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He has also tried to change how Microsoft operates, so that engineering and business concerns do not come before “humancentric” design considerations. In some cases, Microsoft computer scientists are now being joined on an equal footing by social scientists, industrial designers, and others in what he calls “renaissance teams.”

“Microsoft, along with any other company that wants to survive in this world, has to start saying the technology of the human—the technology of culture, if you want to use that bizarre terminology—is as important as the technology of silicon,” he says.

But even with Buxton on board, Microsoft has learned that the process of getting design right can be humbling.

One project Buxton has helped with is Microsoft Surface, which debuted a few years ago as an extravagantly expensive, coffee-table-size computer with a multitouch screen—a real Frankenstein’s monster compared with the iPhone that Apple would soon release. The machine was, by Buxton’s account, hacked together Rube Goldberg style with separate cameras and projectors, and marketed to a very small audience while the company worked on better technology and slicker software. Finally, after five years, the company released a new, thinner model whose screen doubles as a camera and a display, a technology Buxton says he has been dreaming of for more than 20 years. In fact in the early 1990s he built something called Active Desk, which was essentially a primitive Microsoft Surface on a drafting table.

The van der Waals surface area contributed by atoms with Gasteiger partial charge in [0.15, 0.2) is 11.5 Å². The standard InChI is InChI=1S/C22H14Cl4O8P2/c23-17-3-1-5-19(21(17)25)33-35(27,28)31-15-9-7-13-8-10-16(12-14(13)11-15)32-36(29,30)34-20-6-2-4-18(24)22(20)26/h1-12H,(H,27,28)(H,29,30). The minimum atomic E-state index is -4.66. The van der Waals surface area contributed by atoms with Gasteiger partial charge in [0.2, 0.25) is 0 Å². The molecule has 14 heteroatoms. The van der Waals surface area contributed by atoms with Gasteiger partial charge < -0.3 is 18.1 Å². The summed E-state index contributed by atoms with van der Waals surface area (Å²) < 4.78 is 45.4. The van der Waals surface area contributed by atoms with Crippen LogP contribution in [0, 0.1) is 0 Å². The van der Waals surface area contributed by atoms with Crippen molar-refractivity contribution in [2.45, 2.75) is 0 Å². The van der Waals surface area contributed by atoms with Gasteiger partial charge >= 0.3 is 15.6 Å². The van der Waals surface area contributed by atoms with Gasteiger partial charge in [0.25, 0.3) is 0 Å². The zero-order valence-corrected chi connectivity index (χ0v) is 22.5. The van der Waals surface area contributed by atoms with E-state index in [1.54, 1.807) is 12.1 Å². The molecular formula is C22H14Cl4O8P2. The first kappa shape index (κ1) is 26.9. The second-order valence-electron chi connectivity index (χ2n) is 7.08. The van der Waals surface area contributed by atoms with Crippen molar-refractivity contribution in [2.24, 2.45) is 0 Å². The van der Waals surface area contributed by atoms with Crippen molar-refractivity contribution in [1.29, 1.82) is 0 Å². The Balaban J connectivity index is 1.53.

Now he says the beating Microsoft took in the press over Surface worked in the company’s favor, because it made people discount the potential for the product and gave Microsoft the freedom to develop the idea in plain sight.

“In general, when you see companies that really are innovating, if you look back—this is what we don’t do well in our industry—you’ll say, ‘Oh my God, they were telegraphing from day one what they were going to do, and none of us saw it,’” Buxton says. “In the end, we’re not quite the boobs that some people thought we might have been.”

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Credit: Steve Payne

Tagged: Business

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